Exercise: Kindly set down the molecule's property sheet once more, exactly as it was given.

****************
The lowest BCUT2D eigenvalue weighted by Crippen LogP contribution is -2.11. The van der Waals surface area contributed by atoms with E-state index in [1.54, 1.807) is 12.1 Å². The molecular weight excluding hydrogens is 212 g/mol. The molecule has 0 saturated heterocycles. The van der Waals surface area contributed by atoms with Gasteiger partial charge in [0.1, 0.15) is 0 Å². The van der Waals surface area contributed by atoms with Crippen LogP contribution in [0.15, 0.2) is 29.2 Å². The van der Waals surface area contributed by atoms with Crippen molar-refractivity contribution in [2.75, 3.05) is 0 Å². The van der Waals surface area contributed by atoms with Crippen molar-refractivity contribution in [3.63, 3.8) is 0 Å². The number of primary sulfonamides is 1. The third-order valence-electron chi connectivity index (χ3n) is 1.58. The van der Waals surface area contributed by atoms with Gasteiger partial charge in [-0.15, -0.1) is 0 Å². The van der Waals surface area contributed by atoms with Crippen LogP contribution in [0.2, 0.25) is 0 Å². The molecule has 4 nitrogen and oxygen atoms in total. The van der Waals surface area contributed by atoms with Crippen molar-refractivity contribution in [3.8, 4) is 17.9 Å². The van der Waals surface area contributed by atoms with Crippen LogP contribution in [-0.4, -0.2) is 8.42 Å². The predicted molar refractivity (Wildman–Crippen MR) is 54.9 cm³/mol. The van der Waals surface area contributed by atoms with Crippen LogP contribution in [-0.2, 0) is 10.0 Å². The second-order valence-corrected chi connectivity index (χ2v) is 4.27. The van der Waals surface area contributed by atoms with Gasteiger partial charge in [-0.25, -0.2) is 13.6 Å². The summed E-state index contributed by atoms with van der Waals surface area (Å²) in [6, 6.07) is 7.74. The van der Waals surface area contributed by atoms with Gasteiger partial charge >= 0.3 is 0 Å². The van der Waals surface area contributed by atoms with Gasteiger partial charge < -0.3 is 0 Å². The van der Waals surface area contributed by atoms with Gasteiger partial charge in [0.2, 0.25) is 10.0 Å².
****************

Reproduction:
The lowest BCUT2D eigenvalue weighted by Crippen LogP contribution is -2.11. The van der Waals surface area contributed by atoms with E-state index in [1.54, 1.807) is 12.1 Å². The molecular weight excluding hydrogens is 212 g/mol. The molecule has 0 saturated heterocycles. The van der Waals surface area contributed by atoms with Gasteiger partial charge in [0.1, 0.15) is 0 Å². The van der Waals surface area contributed by atoms with Crippen LogP contribution in [0.15, 0.2) is 29.2 Å². The van der Waals surface area contributed by atoms with Crippen molar-refractivity contribution in [2.75, 3.05) is 0 Å². The van der Waals surface area contributed by atoms with Crippen molar-refractivity contribution in [3.63, 3.8) is 0 Å². The number of primary sulfonamides is 1. The third-order valence-electron chi connectivity index (χ3n) is 1.58. The van der Waals surface area contributed by atoms with Gasteiger partial charge in [-0.15, -0.1) is 0 Å². The van der Waals surface area contributed by atoms with Crippen LogP contribution in [0.2, 0.25) is 0 Å². The molecule has 4 nitrogen and oxygen atoms in total. The van der Waals surface area contributed by atoms with Crippen molar-refractivity contribution in [3.8, 4) is 17.9 Å². The van der Waals surface area contributed by atoms with Crippen LogP contribution in [-0.4, -0.2) is 8.42 Å². The predicted molar refractivity (Wildman–Crippen MR) is 54.9 cm³/mol. The van der Waals surface area contributed by atoms with Crippen LogP contribution in [-0.2, 0) is 10.0 Å². The second-order valence-corrected chi connectivity index (χ2v) is 4.27. The van der Waals surface area contributed by atoms with Gasteiger partial charge in [-0.25, -0.2) is 13.6 Å². The summed E-state index contributed by atoms with van der Waals surface area (Å²) in [6, 6.07) is 7.74. The van der Waals surface area contributed by atoms with Gasteiger partial charge >= 0.3 is 0 Å². The van der Waals surface area contributed by atoms with Gasteiger partial charge < -0.3 is 0 Å². The van der Waals surface area contributed by atoms with Gasteiger partial charge in [0.2, 0.25) is 10.0 Å².